The wiring from the source to the elements is as follows: The two source wires go to the manual reset high temperature cut out. From there one side of the source goes to both elements. This means that if you measure voltage at the elements by connecting one meter lead to either element connection and the other meter lead to the steel shell of either the tank or the sheet-metal wrapper you will measure 120 volts. (assuming the high temperature cut out hasn't tripped.)

The other source wire comes from the high temperature cut out and goes to the "common" terminal of the upper element thermostat. The "normally closed" contact of the upper thermostat is connected to the other terminal of the upper element with the "normally open" terminal of the upper thermostat connected to the lower element thermostat and finally a wire from the lower element thermostat to the other terminal of the lower element.

The action of the upper and lower thermostats is as follows: With a cold tank the upper thermostat will route power to the upper element through the normally closed contact. This heats the water in the upper 25-33 percent of the tank giving usable hot water in a reasonable time frame. Once this upper part of the tank reaches the "set point" of the upper thermostat it will open the connection to the upper element and close the connection to the lower thermostat. The lower thermostat will route the power to the lower element heating the water in the rest of the tank until the lower thermostat opens and then both elements are effectively off.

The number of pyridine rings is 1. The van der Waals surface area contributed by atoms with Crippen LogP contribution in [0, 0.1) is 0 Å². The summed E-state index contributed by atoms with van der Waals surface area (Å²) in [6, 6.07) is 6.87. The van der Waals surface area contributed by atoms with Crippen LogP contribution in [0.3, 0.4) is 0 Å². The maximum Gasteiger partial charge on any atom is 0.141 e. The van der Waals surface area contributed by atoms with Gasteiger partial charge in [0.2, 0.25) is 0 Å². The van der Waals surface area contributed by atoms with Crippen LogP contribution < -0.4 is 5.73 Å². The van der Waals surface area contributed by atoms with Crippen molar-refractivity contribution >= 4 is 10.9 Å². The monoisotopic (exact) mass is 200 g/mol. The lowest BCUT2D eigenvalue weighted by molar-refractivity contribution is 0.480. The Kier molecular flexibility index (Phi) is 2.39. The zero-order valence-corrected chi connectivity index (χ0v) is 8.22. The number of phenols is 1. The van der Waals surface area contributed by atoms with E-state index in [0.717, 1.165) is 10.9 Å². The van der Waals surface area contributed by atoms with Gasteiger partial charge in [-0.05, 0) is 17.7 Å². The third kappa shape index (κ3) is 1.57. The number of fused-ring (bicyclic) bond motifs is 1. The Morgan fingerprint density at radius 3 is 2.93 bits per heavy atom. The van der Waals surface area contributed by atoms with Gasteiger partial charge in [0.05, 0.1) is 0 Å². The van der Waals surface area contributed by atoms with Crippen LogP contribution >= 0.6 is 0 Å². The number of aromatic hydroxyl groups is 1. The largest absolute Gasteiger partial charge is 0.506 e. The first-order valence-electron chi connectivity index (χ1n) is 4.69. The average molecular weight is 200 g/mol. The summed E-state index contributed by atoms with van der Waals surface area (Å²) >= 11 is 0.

This wiring and thermostat action is why you MUST measure the voltage across the two element terminals and NOT from one terminal to the steel. This voltage should measure 240 volts (+/- 10%) when the thermostat for the particular element is on and 0 volts when the assigned thermostat is off. Measuring from either element terminal to the steel ("ground") will ALWAYS give a reading of 120 volts regardless of the thermostat position as long as the element is internally intact.

One fault that is often overlooked is when an element becomes "grounded". This happens when there is a fault internal to the element that causes the internal element to be connected to the sheath of the element. If this happens the element will be constantly heating at a lower rate because of a complete circuit being made from the one unswitched source wire, through the element and internal fault to the steel of the tank. This continuous operation, even though at a reduced voltage can and does cause overheating of the water during periods of low water consumption like overnight.

To check for a grounded element it is necessary to remove all power from the heater by "opening" (turning off) the circuit breaker or local disconnect serving the water heater and check each element independently by removing the wiring from the element (both wires) and setting a multimeter to the "Ohms" position or "Continuity test" position. Connect one meter lead to the element terminal and the other meter lead to the steel tank. There should be infinite ohms resistance or no continuity. Check the other terminal of the element the same way and then check the other element in the same way. If you find a grounded element it must be changed.